Porter recipe - questions
So I just finished my first PM by recking to a secondary, and I was thinking about going for a porter next. I am looking for a good porter recipe, either PM or extract with specialty grains, and here are two I have come across. If anyone has another great porter (or stout) recipe that they LOVE, please share! I want to do AG, but won't have that capability until after Xmas, so PM or extract it is! Here are the recipes:
6 oz. chocolate malt
2 oz. black patent malt
0.5 lb. crystal malt, 120° Lovibond
0.5 lb. wheat malt
0.5 lb. victory malt
7 lbs. Alexander's pale malt extract
1 oz. Chinook hops (13% alpha acid), for 60 min.
1 oz. Cascade hops (5.5% alpha acid), for 10 min.
1 oz. Strissal Spalt hops (4% alpha acid), for 2 min.
1/2 tsp. Irish moss, for 20 min.
Wyeast 1084 Irish Ale yeast
6.6 lbs. Telford’s amber malt extract syrup
1 lb. Muntons amber dry malt extract
0.5 lb chocolate malt
.75 lb. roasted black barley
8.7 AAU Magnum hops (0.67 oz. of 13% alpha acid) (bittering)
3.7 AAU Kent Golding hops (1.0 oz. of 3.7% alpha acid) (aroma)
California V Ale yeast (White Labs WLP051) or London Ale III (Wyeast 1318)
3/4 cup of corn sugar for priming.
Also, since these are very dark beers, is a secondary necessary? Will it hurt it if I use one? Thanks for any and all suggestions!
This is an Anchor Porter Clone out of "Beer Captured" by Tess and Mark Szamatulski.Mine has been in the bottle now for a little over 3 weeks, and I can say that it is a GREAT BEER.
13 oz British Chocolate Malt
12 0z 60L Crystal Malt
4 oz US Black Malt
1 oz Roasted Barley
4 lbs Pale Malt Extract Syrup
4 lbs Extra Light DME
12 oz Malto Dextrin
3/4 oz Northern Brewer (Bittering)
3/4 oz Cascade (Bittering)
Wyeast 1056 American Ale
Thanks! Do I steep the grains at 150? and for how long? Also, is maltodextrin the same as cara-pils? And lastly, for the hops, only a 60 min addition?
Malto-dextrine is a non-fermentable sugar that is used to increase body (very few people perceive it as being sweet by itself). It does the same thing, in effect, as carapils in all-grain or PM brewing, that is, it adds long-chain, non-fermentable dextrines to curb attentuation.
I like your first recipe, although I'd have to plug some numbers in to see the IBUs; that seems like a pretty high amount of Chinook, which can lend itself to harshness.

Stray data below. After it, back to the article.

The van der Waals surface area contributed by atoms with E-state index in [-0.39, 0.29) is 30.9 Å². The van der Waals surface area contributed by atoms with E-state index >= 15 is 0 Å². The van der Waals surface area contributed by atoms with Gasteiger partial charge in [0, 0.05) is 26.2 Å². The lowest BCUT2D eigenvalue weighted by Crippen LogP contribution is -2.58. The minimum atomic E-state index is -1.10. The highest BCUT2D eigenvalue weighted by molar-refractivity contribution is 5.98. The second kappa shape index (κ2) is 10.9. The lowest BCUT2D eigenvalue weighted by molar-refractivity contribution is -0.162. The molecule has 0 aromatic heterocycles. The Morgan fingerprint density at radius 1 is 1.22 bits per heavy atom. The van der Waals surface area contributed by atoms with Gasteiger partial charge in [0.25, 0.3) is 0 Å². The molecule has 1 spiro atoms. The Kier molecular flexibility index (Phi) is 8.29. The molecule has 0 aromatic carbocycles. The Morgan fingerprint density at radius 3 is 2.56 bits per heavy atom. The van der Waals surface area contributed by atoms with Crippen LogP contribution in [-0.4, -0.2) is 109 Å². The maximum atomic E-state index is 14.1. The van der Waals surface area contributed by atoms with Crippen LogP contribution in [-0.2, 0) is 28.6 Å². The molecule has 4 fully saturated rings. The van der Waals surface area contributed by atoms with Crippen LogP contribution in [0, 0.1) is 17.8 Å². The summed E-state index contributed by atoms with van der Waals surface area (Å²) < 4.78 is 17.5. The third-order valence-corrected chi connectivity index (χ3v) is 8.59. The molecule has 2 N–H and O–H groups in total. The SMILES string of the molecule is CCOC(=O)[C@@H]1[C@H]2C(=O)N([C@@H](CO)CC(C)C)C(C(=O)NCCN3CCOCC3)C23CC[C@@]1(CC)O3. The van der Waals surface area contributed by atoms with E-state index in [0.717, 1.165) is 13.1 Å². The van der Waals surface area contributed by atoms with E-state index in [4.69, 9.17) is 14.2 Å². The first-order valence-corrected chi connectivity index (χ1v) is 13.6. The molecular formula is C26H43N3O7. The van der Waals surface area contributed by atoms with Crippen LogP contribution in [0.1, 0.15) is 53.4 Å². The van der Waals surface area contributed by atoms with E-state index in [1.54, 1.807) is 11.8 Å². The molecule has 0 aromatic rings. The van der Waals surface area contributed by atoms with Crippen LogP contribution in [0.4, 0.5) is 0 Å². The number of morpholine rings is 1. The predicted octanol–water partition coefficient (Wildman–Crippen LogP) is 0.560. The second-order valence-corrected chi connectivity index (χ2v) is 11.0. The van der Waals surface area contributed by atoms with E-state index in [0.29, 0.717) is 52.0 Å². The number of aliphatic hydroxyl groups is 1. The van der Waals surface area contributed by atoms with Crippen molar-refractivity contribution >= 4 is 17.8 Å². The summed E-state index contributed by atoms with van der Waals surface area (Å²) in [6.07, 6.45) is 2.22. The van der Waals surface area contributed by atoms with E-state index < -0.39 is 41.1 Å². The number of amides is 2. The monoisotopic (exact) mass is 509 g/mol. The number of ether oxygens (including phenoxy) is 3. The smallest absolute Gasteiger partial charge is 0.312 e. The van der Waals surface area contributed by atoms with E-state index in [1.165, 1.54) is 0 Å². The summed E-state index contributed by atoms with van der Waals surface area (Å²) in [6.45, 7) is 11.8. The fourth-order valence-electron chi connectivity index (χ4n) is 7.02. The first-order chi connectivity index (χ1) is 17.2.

Thanks! If no Chinook, what else could I use to make it more smooth?
I agree with the_bird. I think that the first one is better, but I'd lower the Chinook to 1/2 ounce. With a porter, you want to taste the body, maltiness, residual sweetness, etc., not the bitterness. I'd even bump up the chocolate to maybe 10 ounces, or even a pound. I made a fantastic porter with 1# chocolate.
7# 2 row
2 oz black patent
8 oz special b
3/4 oz East Kent Goldings (about 4%, flavor)
3/4 oz Willamette (about 4.6%, bittering)
In porters, I like chocolate malt over BP. The first recipe is more of an Americanized porter than an English one. You could use some more Cascade at 60 minutes, or use a modest amount of something like a Warrior or a Perle or a Magnum (something that's known for being pretty clean). Alternatively, drop those hops and go with East Kent Goldings and Fuggles (50/50) for more of an English flavor. In any case, it seems like a pretty good starting point.
I'm brewing the Anchor Porter clone mentioned above. It's been in the primary for almost 3 days now. I'd also be interested in any response as to the usefullness of a secondary for such a dark beer.
My Anchor Poter sat in the secondary for almost 4 weeks(I was preoccupied with Brewing, and not Bottling :mug: ), and I can say that it did not imapct the final flavor of the beer. I am sipping on one right now, and as I look at the beer, it is clear, clear, clear, and yes, YUMMIE!!!:rockin:
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